In April 2012, a group of jewelry workers in Guangzhou barged into their factory manager’s office demanding payment of long-denied pension contributions.
The manager called the police and had them imprisoned, a historically typical story of Chinese labour dispute resolution. However, in this case, the workers’ colleagues, rather than acquiescing, rallied and demanded their co-workers’ release, as well as denouncing the company’s refusal to fund their pension. At the end of it, the company caved and acceded to all the workers’ demands.
In December, on the central East coast, in Jiangsu province, over 1,000 ship workers struck for two days against the internationally-owned Jiangsu Eastern Shipyard over the lack of payment of five months’ back wages. The strikers blocked the national expressway and the accompanying bridge over the Yangtze river, the major waterway in the country. The enterprise is typical of modern Chinese industry in that the vast majority of the employees are sub-contracted through labour agencies while a small number are formal employees who enjoy better wages and job security. Both groups of workers struck over arrears as the formal employees’ learned from the sub-contractors’ protest that fighting back could win. As one said to China Labour Bulletin: “After the sub-contractors protested, the local government only cared about their problems and ignored ours. Neither the trade union nor the labour bureau helped us get our salary back.”
Also in December, hundreds of kilometers inland, approximately 600 workers at a state-owned oil firm in Shaanxi protested over unequal pay and the use of agency labour and they won collective bargaining rights in what is believed to be the first case of collective bargaining in a Chinese state-owned enterprise (SOE). Through December 2012 to January 9, 2013, when this research was done, the China Labour Bulletin online strike map (http://www.numble.com/clbmape.html) records 56 incidents—including taxi strikes in two provinces, industrial workers, sanitation, transport, healthcare, and teachers all leading job actions.
What do these events have in common? A sustained militancy that long-time observers argue has been absent for a generation or more.
Chinese workers are now typically involved in upwards of 30,000 workplace actions a year. The country’s labour arbitration and mediation committees (the state’s institutions of redress) handled over a million cases in 2010 alone. Actions are being led by a new generation of migrant workers who are younger, better educated and more articulate, and coming with higher expectations than the previous generation.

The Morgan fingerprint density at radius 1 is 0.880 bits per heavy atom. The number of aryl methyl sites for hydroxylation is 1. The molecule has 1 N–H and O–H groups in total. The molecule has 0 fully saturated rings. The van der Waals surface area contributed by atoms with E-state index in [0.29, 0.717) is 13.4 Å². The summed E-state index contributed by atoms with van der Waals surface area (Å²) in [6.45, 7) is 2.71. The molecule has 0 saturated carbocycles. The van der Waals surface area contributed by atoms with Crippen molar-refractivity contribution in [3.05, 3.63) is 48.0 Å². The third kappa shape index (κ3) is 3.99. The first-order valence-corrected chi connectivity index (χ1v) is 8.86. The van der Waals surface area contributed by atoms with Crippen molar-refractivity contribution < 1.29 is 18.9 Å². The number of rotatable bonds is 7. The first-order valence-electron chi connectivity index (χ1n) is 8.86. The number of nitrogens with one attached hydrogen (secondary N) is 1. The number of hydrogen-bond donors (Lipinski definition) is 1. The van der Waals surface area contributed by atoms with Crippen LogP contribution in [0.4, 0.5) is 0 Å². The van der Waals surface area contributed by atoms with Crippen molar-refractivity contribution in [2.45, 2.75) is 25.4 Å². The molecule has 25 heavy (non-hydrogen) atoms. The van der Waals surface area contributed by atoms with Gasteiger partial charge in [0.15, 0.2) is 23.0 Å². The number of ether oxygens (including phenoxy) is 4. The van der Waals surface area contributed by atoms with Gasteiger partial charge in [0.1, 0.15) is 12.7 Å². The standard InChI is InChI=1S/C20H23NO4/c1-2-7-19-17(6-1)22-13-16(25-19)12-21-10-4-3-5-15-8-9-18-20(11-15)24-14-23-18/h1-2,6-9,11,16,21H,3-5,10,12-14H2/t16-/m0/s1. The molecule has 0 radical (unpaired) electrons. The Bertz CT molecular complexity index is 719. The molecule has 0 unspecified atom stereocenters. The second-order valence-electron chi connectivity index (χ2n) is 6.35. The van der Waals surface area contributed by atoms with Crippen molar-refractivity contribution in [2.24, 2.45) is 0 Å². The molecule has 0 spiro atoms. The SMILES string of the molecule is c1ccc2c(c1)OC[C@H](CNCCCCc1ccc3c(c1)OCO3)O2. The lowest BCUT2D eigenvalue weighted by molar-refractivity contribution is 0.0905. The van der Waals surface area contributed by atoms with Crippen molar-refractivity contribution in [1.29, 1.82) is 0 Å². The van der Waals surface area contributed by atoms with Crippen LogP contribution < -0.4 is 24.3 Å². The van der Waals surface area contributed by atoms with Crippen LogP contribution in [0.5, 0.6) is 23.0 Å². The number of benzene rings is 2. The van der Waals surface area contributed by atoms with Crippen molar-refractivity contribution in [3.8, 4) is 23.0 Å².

At a time of growing domestic wealth and consumption in China, workers are demanding a larger share of what they produce. The relatively high cost of living in urban areas, combined with the lack of respect accorded to migrants considered to be rural dwellers rankles many. Additionally, the government has made repeated announcements in recent years about programs to bridge the wealth divide. So many workers are taking the rhetoric at face value when confronted with harsh realities. Minimum wages have increased in some jurisdictions by as much as 30 per cent, yet workers in those areas continue to find themselves with nothing in their pockets at month-end but debtor’s notes.
Such militancy is a welcome change and hopefully the harbinger of a renewed and combative workers movement in China. But the overall context remains poor. Chinese workers continue to have very limited economic prospects and almost none of the rights that are taken for granted in Canada. Most protests are ostensibly spontaneous and dissolve once grievances are addressed, leaving little material legacy of organizational skill and memory of struggle to lay the foundation for a sustained fight-back.
Analogously, the official trade union federation and the bulk of Chinese workers have little in common—this is possibly a good thing for workers, as the ACFTU has long been an arm of the state, the same state that decided what your education and job would be, and where you would work. The ACFTU’s official position for many years was to work with the state to increase labour productivity. This does not sound like an organization shaped to lead worker’s struggles.
However, the new Chinese militancy shows no signs of withering. The state has argued that it needs to increase domestic consumption and that can only happen with improvements in domestic wages and working conditions. The time, then, is ripe for a newly confident workforce to exploit the change in the wind and produce a storm for its own rights and freedoms.